17. Portmore, Douglas W. 2010. Commonsense consequentialism, wherein morality meets rationality. Oxford: Oxford University Press.Google Scholar
  18. Rawls, John. 1971. A theory of justice. Cambridge, MA: Harvard University Press.Google Scholar
  19. Raz, Joseph. 1986. The morality of freedom. Oxford: Clarendon Press of Oxford University Press.Google Scholar
  20. Rosati, Connie. 2006. Personal good. In Metaethics after Moore, ed. M. Timmons and T. Horgan, 107–132. Oxford: Oxford University Press.Google Scholar
  21. Scheffler, Samuel. 1982. The rejection of consequentialism. Rev. ed. 2003. Oxford: Oxford University Press.Google Scholar
  22. Scheffler, Samuel. 2004. Projects, relationships, and reasons. In Reasons and value, themes from the moral philosophy of Joseph Raz, ed. R.J. Wallace et al., 247–268. Oxford: Oxford University Press.Google Scholar
  23. Smith, Michael. 1994. The moral problem. Oxford: Blackwell.Google Scholar
  24. Velleman, David. 2002. Motivation by ideal. Philosophical Explorations 5: 111–123.Google Scholar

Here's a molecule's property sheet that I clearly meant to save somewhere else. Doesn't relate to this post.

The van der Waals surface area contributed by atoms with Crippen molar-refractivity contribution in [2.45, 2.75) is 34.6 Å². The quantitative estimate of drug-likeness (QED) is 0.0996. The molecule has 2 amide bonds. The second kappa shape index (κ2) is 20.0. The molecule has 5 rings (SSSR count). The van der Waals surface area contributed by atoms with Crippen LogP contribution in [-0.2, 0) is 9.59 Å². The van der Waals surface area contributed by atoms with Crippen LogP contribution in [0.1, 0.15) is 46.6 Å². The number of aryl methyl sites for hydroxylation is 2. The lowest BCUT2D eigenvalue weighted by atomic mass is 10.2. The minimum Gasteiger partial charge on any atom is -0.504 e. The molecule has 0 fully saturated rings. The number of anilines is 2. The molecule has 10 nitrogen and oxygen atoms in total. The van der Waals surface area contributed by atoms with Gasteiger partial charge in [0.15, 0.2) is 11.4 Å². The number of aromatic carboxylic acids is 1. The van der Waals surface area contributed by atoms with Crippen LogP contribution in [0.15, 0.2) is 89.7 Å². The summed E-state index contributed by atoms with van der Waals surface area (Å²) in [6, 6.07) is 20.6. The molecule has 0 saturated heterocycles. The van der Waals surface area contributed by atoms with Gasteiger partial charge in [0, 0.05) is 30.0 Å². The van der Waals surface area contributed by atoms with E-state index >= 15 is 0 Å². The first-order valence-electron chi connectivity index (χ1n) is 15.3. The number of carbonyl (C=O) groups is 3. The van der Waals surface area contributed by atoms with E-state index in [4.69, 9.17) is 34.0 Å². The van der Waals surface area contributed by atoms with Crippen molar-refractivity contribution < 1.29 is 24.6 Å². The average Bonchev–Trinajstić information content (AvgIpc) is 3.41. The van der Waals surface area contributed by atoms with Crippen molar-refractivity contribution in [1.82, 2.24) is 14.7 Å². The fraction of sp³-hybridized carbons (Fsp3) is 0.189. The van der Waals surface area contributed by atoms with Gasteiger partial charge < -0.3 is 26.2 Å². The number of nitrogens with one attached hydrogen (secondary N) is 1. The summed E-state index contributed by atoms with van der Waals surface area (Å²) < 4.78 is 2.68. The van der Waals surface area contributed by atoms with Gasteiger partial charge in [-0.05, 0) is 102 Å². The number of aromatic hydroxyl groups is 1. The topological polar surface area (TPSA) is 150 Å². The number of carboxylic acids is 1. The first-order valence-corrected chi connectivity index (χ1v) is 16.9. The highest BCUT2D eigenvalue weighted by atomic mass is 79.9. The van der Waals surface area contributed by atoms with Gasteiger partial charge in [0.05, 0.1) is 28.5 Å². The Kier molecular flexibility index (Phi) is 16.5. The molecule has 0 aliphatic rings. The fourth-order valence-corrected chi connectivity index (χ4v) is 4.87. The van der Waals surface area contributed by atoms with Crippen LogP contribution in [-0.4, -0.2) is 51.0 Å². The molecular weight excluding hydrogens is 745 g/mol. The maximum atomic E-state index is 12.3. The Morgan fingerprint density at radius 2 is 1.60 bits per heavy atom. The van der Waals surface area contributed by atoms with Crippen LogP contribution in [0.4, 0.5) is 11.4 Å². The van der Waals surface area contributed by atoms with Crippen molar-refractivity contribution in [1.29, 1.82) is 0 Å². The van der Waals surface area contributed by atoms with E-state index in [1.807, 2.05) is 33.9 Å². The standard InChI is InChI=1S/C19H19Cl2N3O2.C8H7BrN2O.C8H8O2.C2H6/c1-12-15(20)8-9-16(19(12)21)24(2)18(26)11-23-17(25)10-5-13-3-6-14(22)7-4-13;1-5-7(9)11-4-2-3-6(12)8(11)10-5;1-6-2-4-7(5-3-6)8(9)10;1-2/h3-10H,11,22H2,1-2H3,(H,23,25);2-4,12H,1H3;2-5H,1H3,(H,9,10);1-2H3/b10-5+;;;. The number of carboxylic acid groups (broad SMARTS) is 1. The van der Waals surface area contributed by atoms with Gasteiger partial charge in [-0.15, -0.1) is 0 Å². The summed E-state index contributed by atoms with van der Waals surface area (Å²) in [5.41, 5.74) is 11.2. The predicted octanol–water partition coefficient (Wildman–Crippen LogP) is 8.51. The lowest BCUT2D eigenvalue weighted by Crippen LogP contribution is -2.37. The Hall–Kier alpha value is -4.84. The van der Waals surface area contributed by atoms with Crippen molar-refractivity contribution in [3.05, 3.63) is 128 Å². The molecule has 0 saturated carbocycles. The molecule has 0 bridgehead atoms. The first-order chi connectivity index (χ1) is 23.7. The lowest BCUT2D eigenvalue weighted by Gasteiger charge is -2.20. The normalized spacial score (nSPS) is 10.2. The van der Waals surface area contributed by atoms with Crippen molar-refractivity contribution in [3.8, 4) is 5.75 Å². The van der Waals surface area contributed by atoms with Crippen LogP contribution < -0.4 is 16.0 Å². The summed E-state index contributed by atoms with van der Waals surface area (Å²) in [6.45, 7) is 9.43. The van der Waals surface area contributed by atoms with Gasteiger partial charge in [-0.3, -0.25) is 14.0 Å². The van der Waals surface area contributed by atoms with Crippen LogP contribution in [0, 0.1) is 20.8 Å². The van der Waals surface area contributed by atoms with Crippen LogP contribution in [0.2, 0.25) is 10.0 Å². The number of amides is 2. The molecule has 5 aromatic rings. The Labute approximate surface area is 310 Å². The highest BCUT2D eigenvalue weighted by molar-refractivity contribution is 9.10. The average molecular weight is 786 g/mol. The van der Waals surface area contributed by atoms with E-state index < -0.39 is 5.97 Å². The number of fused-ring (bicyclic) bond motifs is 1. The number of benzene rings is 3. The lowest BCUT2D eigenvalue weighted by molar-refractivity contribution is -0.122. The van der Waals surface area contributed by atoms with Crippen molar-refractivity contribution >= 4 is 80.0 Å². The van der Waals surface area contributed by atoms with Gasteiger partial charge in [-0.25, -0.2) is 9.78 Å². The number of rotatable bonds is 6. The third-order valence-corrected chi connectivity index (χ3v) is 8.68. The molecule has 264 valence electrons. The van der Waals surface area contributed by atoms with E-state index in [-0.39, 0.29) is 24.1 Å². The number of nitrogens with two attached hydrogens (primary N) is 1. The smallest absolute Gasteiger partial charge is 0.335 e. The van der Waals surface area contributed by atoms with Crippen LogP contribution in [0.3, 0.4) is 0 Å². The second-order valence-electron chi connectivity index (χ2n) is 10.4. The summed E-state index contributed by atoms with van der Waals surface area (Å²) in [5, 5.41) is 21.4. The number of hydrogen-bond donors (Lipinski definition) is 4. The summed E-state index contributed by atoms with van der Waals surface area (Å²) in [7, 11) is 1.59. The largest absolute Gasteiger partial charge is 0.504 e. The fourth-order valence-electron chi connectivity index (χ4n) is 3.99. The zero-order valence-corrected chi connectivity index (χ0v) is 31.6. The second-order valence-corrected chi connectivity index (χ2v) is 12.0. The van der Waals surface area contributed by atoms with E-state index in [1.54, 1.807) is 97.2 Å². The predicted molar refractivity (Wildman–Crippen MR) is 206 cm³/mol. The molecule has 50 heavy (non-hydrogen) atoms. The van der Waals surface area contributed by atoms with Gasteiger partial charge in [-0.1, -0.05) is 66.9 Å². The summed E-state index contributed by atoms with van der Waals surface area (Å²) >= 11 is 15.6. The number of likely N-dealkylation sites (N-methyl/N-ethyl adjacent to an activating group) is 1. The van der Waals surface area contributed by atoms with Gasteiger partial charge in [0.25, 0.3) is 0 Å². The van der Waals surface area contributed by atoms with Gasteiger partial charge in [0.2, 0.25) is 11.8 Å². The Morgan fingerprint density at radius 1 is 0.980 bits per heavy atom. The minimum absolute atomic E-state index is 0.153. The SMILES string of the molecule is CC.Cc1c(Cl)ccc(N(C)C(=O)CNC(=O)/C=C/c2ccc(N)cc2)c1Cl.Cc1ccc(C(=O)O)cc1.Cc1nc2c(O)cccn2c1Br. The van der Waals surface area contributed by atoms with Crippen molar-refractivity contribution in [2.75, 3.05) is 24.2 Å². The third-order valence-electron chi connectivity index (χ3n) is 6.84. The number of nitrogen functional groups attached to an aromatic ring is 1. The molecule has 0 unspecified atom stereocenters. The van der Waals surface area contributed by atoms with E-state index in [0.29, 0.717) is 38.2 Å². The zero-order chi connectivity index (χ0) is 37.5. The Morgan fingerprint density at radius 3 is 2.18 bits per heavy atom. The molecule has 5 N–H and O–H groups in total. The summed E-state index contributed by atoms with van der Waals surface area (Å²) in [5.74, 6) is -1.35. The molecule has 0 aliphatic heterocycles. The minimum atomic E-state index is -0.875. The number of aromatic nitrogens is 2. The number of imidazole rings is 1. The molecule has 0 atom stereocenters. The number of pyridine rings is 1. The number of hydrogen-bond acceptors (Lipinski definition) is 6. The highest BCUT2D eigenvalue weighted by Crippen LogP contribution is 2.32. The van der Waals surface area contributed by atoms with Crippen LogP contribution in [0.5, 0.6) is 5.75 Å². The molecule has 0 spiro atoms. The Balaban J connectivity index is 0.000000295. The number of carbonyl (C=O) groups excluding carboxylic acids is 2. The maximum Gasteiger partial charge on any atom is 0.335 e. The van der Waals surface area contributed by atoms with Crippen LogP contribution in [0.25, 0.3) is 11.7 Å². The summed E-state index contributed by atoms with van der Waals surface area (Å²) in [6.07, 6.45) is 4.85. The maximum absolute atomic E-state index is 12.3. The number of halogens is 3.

25. Velleman, David. 2008. A theory of value. Ethics 118: 410–436.CrossRefGoogle Scholar
  26. Velleman, David. 2010. Regarding doing being ordinary. Unpublished manuscript.Google Scholar
  27. Williams, Bernard. 1973. A critique of utilitarianism. In Utilitarianism, for and against, ed. J.C.C. Smart and Bernard Williams, 75–150. Cambridge: Cambridge University Press.Google Scholar
  28. Williams, Bernard. 1976a/1981. Persons, character and morality. In Moral luck: Philosophical papers 1973–1980 (Reprinted), ed. Bernard Williams, 1–19. Cambridge: Cambridge University Press.Google Scholar
  29. Williams, Bernard. 1976b/1981. Utilitarianism and moral self-indulgence. In Moral luck: Philosophical papers 1973–1980 (Reprinted), ed. Bernard Williams 40–53. Cambridge: Cambridge University Press.Google Scholar

Copyright information

© Springer Science+Business Media Dordrecht 2013

Authors and Affiliations

  1. 1.Department of PhilosophyUniversity of BernBernSwitzerland

Personalised recommendations